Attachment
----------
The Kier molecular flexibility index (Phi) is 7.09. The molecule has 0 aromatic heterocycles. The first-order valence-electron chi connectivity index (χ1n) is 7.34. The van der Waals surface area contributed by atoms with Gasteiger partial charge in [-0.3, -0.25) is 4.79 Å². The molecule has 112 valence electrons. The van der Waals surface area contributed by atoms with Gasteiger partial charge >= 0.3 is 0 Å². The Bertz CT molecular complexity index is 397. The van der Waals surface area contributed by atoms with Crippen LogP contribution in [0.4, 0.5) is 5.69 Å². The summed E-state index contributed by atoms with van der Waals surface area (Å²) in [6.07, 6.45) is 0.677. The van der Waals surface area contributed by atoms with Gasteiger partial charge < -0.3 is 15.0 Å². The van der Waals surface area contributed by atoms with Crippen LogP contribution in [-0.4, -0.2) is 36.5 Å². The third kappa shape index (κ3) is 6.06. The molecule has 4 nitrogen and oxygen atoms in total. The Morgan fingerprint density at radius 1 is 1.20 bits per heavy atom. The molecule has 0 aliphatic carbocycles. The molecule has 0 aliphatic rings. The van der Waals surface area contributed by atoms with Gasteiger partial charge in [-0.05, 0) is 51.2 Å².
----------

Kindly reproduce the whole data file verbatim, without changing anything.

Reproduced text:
The Kier molecular flexibility index (Phi) is 7.09. The molecule has 0 aromatic heterocycles. The first-order valence-electron chi connectivity index (χ1n) is 7.34. The van der Waals surface area contributed by atoms with Gasteiger partial charge in [-0.3, -0.25) is 4.79 Å². The molecule has 112 valence electrons. The van der Waals surface area contributed by atoms with Gasteiger partial charge >= 0.3 is 0 Å². The Bertz CT molecular complexity index is 397. The van der Waals surface area contributed by atoms with Crippen LogP contribution in [0.4, 0.5) is 5.69 Å². The summed E-state index contributed by atoms with van der Waals surface area (Å²) in [6.07, 6.45) is 0.677. The van der Waals surface area contributed by atoms with Gasteiger partial charge < -0.3 is 15.0 Å². The van der Waals surface area contributed by atoms with Crippen LogP contribution in [-0.4, -0.2) is 36.5 Å². The third kappa shape index (κ3) is 6.06. The molecule has 4 nitrogen and oxygen atoms in total. The Morgan fingerprint density at radius 1 is 1.20 bits per heavy atom. The molecule has 0 aliphatic carbocycles. The molecule has 0 aliphatic rings. The van der Waals surface area contributed by atoms with Gasteiger partial charge in [-0.05, 0) is 51.2 Å².